About WEP

About Wharton Entrepreneurship

Leadership

Part of the Management Department of the Wharton School, Wharton Entrepreneurship is led by Ian C. MacMillan, the The Dhirubhai Ambani Professor of Innovation and Entrepreneurship and Raphael "Raffi" Amit, the Robert B. Goergen Professor of Entrepreneurship

Prof. MacMillan became Director of the Sol C. Snider Entrepreneurial Research Center in 1987 while Prof. Amit joined Wharton in 1999 as Academic Director of the Goergen Entrepreneurial Management Program.

Professors MacMillan and Amit are internationally recognized researchers and consultants in entrepreneurship and strategic management who have studied such topics as corporate venturing, venture capital, e-Business and wealth creation in emerging markets.

In addition to its co-directors, Wharton Entrepreneurship receives ongoing and active support from its Board of Advisors, business leaders from the entrepreneurial and private equity communities.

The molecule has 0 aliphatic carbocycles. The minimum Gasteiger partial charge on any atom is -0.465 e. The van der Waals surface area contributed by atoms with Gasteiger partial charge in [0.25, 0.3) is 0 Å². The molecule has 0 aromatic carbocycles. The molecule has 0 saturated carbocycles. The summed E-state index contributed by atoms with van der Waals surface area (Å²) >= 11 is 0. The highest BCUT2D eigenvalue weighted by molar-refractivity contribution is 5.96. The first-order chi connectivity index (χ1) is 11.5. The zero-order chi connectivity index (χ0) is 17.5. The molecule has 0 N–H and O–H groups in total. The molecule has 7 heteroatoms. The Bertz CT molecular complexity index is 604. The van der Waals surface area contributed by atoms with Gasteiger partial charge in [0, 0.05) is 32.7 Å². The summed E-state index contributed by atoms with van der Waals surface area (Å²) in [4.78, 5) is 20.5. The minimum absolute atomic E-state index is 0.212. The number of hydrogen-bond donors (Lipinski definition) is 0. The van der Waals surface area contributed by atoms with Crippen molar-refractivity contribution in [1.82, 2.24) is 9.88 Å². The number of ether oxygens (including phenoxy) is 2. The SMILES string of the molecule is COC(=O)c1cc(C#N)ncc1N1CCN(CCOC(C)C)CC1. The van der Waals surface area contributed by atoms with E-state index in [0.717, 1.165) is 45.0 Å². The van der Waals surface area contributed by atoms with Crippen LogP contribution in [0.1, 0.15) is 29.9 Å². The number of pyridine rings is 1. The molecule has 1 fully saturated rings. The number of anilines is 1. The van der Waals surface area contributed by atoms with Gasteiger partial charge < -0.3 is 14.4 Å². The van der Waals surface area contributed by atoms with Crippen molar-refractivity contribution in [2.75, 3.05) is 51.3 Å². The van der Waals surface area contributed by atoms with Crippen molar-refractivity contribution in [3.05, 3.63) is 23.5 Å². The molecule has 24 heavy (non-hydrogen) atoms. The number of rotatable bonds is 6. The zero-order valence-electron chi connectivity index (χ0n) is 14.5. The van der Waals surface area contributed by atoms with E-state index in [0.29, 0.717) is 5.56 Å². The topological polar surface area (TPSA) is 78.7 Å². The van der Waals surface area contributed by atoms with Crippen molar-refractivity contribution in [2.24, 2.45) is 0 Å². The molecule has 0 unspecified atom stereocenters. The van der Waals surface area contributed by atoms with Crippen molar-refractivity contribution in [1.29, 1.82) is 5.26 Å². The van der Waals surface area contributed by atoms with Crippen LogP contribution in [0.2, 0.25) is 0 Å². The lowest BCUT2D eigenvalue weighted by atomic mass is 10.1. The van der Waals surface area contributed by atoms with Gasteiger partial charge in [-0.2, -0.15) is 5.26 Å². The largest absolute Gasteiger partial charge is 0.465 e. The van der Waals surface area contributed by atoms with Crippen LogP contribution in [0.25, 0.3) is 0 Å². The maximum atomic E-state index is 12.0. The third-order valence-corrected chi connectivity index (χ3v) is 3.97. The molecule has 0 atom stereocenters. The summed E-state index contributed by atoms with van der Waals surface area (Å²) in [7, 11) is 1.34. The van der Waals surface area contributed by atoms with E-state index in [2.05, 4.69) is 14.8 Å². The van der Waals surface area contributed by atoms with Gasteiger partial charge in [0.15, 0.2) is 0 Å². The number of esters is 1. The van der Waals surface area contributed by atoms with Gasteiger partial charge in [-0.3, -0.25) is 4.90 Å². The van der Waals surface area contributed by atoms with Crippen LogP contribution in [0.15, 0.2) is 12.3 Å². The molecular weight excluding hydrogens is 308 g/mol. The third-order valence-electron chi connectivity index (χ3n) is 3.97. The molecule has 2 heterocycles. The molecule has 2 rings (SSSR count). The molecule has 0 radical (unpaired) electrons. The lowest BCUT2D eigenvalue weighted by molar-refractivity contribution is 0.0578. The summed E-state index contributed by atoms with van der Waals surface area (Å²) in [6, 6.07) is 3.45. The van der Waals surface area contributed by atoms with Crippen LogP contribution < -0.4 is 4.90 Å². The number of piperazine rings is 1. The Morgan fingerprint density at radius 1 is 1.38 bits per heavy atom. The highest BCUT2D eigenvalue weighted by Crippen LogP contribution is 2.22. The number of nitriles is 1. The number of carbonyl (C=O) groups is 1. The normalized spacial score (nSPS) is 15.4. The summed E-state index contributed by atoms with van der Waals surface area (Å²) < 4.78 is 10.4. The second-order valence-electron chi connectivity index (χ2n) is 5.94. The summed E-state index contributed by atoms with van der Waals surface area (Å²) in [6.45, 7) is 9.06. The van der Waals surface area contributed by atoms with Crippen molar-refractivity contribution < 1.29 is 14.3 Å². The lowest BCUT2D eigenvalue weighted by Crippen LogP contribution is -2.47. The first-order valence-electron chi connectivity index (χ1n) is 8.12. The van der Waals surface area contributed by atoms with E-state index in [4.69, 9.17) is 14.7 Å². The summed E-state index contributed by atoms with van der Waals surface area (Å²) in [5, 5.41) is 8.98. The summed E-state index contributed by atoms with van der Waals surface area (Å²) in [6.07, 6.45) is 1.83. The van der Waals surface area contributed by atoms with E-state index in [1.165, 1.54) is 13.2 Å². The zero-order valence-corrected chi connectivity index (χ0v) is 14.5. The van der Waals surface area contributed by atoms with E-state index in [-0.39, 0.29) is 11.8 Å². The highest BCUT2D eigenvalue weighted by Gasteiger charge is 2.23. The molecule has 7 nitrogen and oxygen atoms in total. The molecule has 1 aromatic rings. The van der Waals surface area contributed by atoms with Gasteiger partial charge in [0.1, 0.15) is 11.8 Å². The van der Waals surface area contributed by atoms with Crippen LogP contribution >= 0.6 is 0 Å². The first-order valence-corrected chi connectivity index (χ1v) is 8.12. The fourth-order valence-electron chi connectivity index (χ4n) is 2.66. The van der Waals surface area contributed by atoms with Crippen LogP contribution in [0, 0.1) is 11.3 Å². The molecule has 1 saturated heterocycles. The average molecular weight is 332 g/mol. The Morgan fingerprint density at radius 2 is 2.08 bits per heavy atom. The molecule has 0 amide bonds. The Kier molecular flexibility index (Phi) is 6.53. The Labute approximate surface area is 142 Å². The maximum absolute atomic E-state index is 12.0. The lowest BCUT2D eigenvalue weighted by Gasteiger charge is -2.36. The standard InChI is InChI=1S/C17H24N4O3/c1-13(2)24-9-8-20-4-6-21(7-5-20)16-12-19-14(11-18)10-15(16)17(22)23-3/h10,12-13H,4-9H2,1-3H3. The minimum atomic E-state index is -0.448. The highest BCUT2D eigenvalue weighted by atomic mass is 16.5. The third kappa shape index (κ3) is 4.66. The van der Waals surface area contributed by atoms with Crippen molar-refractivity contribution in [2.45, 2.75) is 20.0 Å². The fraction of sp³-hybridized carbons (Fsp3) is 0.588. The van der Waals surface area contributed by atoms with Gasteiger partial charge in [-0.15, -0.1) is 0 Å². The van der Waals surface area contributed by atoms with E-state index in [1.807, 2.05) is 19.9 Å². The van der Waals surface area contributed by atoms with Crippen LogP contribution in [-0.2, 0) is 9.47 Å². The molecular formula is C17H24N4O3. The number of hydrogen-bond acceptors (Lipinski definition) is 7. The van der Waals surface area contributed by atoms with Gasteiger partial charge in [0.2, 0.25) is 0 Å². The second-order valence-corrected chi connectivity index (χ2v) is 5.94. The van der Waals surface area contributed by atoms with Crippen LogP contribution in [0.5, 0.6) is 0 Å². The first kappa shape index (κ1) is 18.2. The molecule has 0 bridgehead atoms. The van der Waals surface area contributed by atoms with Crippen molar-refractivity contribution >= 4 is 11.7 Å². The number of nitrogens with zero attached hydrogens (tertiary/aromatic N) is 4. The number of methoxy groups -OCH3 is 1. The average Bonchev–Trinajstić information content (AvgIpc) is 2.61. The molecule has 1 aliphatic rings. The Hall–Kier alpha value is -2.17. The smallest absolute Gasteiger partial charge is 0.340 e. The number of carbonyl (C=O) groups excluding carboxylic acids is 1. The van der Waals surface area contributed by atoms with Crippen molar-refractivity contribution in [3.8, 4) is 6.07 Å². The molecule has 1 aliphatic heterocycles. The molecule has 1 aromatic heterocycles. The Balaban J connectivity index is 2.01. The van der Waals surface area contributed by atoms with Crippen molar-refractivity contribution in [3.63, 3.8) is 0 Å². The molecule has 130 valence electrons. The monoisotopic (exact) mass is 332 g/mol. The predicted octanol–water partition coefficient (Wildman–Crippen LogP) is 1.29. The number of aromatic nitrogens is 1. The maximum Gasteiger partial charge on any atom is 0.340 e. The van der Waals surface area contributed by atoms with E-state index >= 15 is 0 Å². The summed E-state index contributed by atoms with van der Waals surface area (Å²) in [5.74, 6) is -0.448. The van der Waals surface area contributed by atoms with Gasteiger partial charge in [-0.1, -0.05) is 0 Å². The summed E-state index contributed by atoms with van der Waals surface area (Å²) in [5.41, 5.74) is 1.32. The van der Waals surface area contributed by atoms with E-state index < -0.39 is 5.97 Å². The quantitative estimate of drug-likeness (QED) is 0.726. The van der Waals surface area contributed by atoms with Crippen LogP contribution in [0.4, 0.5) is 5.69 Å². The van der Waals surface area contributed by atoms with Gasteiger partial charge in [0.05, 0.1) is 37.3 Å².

Overview

Wharton Entrepreneurship is widely considered one the most influential Centers of entrepreneurship in the world. The Wharton School was the first to develop a fully integrated curriculum of entrepreneurial studies in 1973. Today the Goergen Entrepreneurial Management Program, named in honor of Wharton alumnus and benefactor, Robert Goergen WG62, is one of the largest entrepreneurial teaching programs available, offering more than 20 courses to some 2,000 students and entrepreneurs. The faculty of over 20 professors and practitioners teach courses for undergraduate and graduate students and guide initiatives for entrepreneurs.

The Sol C. Snider Entrepreneurial Research Center, named by its benefactor, Philadelphia Flyers owner Ed Snider in memory of his father, was the first Center dedicated to the study of entrepreneurship. Working around the world to advance understanding of entrepreneurship, Wharton researchers produce studies drawn from analysis in China, South Africa, the US and many other economies. Current research is focused on a range of topics such as large-scale job creation, productivity and international competitiveness.

Entrepreneurial outreach activities are the third component of WEP and include the following: